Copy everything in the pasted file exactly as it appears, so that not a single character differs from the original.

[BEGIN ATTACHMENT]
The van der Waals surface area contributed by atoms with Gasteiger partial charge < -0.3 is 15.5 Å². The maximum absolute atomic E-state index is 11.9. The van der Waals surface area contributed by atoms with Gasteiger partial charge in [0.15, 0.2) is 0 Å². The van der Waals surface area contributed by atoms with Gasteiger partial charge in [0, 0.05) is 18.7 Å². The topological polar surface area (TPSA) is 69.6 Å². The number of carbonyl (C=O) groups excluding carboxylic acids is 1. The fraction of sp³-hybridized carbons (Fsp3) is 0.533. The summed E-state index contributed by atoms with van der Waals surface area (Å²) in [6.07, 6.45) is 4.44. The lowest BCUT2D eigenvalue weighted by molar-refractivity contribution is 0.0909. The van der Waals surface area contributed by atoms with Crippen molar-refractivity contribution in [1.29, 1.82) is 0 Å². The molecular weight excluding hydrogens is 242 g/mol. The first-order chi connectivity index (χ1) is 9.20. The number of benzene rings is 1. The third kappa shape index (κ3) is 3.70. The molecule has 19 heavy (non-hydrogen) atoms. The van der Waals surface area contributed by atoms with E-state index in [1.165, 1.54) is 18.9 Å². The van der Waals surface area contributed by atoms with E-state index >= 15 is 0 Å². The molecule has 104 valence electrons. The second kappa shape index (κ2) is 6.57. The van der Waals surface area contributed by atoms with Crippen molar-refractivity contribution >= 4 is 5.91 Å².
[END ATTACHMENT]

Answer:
The van der Waals surface area contributed by atoms with Gasteiger partial charge < -0.3 is 15.5 Å². The maximum absolute atomic E-state index is 11.9. The van der Waals surface area contributed by atoms with Gasteiger partial charge in [0.15, 0.2) is 0 Å². The van der Waals surface area contributed by atoms with Gasteiger partial charge in [0, 0.05) is 18.7 Å². The topological polar surface area (TPSA) is 69.6 Å². The number of carbonyl (C=O) groups excluding carboxylic acids is 1. The fraction of sp³-hybridized carbons (Fsp3) is 0.533. The summed E-state index contributed by atoms with van der Waals surface area (Å²) in [6.07, 6.45) is 4.44. The lowest BCUT2D eigenvalue weighted by molar-refractivity contribution is 0.0909. The van der Waals surface area contributed by atoms with Crippen molar-refractivity contribution in [1.29, 1.82) is 0 Å². The molecular weight excluding hydrogens is 242 g/mol. The first-order chi connectivity index (χ1) is 9.20. The number of benzene rings is 1. The third kappa shape index (κ3) is 3.70. The molecule has 19 heavy (non-hydrogen) atoms. The van der Waals surface area contributed by atoms with E-state index in [1.165, 1.54) is 18.9 Å². The van der Waals surface area contributed by atoms with E-state index >= 15 is 0 Å². The molecule has 104 valence electrons. The second kappa shape index (κ2) is 6.57. The van der Waals surface area contributed by atoms with Crippen molar-refractivity contribution >= 4 is 5.91 Å².